The e-Construction innovation uses digital technologies to improve construction document management, saving time and money and enhancing communication. As a result of EDC, nearly every State is developing plans for, demonstrating, or assessing e-Construction tools or using them as a standard practice. The Idaho Transportation Department (ITD) institutionalized the use of collaboration software for project-level electronic document management. ITD shared the software with the Local Highway Technical Assistance Council and local agencies.
Three-dimensional (3D) engineered models help agencies more effectively complete project design and construction, visualize projects for public communication, improve schedule and cost management, and create accurate as-built records. Thirty States are implementing 3D modeling and planning to make it a standard practice. Six States institutionalized the practice. The Utah Department of Transportation is piloting construction contracts using 3D models to replace two-dimensional plan sets, enabling significant improvements with digital project delivery and construction automation.
To enhance accountability, agencies are integrating National Environmental Policy Act (NEPA) and permitting processes to synchronize agency environmental and permitting reviews and save time and money on projects. Nineteen States are developing implementation plans or demonstrating and assessing integration tools. Fifteen made it a standard practice. The South Carolina Department of Transportation is developing merger agreements for Clean Water Act permitting to shorten project delivery and improve environmental outcomes.
Agencies and planning groups are using regional models of cooperation to coordinate planning across jurisdictional boundaries to reduce congestion and deliver projects faster. Use of regional planning to address transportation issues is a standard practice in 20 States, and sharing data models and tools is institutionalized in 18 States. Arizona agencies established the Joint Planning Advisory Council to enhance coordination on planning and economic issues in the fast-growing Sun Corridor.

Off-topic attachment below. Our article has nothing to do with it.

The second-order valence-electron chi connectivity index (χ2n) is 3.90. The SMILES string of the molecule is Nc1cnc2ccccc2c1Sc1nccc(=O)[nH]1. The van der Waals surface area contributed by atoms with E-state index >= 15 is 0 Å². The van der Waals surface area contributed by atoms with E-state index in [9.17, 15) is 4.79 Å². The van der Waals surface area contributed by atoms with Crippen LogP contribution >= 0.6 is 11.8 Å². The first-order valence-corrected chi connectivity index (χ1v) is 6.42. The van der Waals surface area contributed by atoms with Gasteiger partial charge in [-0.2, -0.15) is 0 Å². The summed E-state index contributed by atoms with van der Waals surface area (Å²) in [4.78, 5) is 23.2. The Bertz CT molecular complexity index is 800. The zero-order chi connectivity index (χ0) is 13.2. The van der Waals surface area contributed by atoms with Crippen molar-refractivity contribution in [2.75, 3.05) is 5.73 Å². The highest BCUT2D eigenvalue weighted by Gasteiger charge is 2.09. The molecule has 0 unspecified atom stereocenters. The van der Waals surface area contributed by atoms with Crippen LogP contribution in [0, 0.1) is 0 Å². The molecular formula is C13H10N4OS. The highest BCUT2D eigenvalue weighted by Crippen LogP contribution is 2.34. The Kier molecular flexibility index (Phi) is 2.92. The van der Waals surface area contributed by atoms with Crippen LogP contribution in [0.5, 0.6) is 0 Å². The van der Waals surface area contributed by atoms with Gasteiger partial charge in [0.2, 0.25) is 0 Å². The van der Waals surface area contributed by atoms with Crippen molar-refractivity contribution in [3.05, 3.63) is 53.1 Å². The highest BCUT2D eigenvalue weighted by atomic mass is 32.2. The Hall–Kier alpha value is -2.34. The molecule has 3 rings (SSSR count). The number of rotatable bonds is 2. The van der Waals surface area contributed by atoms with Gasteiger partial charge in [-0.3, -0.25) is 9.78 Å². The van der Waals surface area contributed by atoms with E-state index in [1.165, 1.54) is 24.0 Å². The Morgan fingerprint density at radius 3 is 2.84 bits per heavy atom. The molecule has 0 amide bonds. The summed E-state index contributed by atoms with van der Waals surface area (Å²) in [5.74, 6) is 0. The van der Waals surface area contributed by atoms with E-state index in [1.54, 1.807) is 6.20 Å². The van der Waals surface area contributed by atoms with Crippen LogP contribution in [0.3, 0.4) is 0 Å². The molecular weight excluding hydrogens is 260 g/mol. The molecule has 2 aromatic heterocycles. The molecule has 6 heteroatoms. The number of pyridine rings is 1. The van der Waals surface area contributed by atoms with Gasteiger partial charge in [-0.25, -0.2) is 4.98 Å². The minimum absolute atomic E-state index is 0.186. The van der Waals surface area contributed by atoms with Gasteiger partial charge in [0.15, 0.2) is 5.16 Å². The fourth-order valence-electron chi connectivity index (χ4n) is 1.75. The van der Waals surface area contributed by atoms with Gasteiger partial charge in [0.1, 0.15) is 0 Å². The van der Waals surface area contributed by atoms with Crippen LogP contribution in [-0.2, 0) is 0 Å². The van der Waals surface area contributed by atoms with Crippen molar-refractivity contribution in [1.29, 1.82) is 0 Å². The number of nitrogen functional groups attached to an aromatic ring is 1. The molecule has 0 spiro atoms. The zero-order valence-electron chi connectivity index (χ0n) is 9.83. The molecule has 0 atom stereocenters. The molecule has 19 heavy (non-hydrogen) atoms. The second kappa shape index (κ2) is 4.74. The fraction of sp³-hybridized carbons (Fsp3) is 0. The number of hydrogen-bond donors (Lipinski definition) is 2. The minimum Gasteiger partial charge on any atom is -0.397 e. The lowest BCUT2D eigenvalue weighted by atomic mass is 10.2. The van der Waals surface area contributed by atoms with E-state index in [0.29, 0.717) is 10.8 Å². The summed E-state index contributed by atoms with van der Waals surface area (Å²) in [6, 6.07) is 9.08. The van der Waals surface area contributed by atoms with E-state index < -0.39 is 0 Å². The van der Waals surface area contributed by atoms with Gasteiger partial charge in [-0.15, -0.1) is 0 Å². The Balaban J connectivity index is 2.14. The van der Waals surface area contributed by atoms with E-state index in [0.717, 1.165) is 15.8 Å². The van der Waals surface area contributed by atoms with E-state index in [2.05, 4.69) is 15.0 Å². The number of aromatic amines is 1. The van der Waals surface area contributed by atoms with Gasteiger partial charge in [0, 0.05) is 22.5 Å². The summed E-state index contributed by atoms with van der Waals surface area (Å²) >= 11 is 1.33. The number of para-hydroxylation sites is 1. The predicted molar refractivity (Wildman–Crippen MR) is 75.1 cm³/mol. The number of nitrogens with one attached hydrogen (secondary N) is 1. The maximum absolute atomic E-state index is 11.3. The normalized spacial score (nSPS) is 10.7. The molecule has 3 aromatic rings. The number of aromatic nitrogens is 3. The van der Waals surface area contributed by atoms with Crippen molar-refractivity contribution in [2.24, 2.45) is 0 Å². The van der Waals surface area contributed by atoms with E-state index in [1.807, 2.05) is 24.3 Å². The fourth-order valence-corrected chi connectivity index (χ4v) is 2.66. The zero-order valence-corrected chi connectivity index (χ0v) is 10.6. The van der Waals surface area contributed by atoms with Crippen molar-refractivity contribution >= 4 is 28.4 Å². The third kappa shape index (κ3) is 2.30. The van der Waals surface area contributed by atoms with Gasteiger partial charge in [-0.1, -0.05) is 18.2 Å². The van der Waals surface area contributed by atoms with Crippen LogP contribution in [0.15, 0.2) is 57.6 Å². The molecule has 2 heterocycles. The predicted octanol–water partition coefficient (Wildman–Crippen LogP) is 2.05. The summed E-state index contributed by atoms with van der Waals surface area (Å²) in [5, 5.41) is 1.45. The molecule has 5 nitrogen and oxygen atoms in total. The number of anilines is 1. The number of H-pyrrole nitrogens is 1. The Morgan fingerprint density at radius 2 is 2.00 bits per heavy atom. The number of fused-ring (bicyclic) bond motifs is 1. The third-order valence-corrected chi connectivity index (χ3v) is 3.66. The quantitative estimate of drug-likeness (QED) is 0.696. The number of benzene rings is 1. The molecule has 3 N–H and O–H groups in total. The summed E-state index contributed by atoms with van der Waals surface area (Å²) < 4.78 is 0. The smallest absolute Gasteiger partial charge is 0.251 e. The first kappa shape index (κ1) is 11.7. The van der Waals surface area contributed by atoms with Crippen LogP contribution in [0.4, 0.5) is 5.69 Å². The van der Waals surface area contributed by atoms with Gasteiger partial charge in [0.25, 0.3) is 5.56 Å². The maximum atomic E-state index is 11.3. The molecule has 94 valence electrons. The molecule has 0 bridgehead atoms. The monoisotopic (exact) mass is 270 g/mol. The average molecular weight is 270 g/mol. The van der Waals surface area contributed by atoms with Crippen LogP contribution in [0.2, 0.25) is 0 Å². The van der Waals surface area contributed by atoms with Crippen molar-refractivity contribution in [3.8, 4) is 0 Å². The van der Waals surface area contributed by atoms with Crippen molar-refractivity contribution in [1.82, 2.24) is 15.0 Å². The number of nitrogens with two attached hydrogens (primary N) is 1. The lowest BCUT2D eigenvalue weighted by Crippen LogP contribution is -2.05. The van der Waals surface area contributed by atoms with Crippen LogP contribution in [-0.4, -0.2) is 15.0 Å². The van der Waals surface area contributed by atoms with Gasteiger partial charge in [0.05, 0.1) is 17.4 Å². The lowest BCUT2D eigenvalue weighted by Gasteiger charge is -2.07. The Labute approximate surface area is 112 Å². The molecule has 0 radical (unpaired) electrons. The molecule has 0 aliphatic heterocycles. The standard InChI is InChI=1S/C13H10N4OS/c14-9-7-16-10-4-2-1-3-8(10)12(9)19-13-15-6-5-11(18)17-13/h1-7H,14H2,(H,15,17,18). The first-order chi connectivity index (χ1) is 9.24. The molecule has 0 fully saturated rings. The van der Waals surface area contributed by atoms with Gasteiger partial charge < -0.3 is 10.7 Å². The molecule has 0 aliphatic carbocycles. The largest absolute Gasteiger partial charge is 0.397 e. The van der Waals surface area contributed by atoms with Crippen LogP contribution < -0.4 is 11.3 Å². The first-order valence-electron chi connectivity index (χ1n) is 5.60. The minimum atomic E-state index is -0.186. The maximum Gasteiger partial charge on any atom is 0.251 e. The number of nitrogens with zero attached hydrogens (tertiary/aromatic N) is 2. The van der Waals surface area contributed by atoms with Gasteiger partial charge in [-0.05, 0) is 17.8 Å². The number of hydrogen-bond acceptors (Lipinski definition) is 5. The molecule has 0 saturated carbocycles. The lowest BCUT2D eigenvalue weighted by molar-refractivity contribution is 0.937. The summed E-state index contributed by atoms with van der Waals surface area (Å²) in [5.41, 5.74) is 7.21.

With e-Construction technology, the Rhode Island Department of Transportation (RIDOT) is saving time and enhancing partnering on the Route 6/10 interchange reconstruction project, the largest design-build project in agency history.
RIDOT is using an electronic plan (e-plan) system for document management to handle the high volume of documents associated with design-build projects. The e-plan system provides a collaborative environment that enables the project team to access documents simultaneously. As a result, RIDOT expects to significantly reduce the amount of time spent on reviews.
“This tool allows our team to complete the design reviews in weeks, with resubmittals completed in days, compared to the traditional process that often took months,” said Deirdre Paiva, RIDOT project manager. “This streamlined process simplifies the paper trail, tracks changes and comments, and ultimately results in time savings for the project schedule.”
Located west of downtown Providence, the Route 6/10 interchange serves as an east-west link for traffic on Interstates 295, 95, and 195. Drivers make nearly 100,000 trips a day through the interchange. The 5-year, $410 million project will rebuild the interchange while replacing or removing seven structurally deficient bridges. The project will also improve bridges serving nearby streets, construct a flyover bridge from Route 10 north to Route 6 west to enhance traffic flow, and add bicycle and pedestrian paths.
In design-build contracting, the design process is scheduled in phases, allowing the builder to start work on that phase. RIDOT chose design-build contracting for the Route 6/10 project so that construction could begin before the final design was completed.
Seven firms on the design-build team are executing a design effort expected to involve 150 submissions. In the past, a design-build team printed at least 10 sets of plans for each submission. The RIDOT project manager distributed the plans to internal and external reviewers (some by mail), compiled written comments, and sent the comments to the design-build team.
On the Route 6/10 project, RIDOT is using a software application that allows document review on a collaborative website. After the project manager uploads a design document, multiple team members can mark up the document concurrently, making comments directly on the PDF. These electronic submissions offer benefits such as faster delivery, activity tracking, no printing costs, and ease of coordination.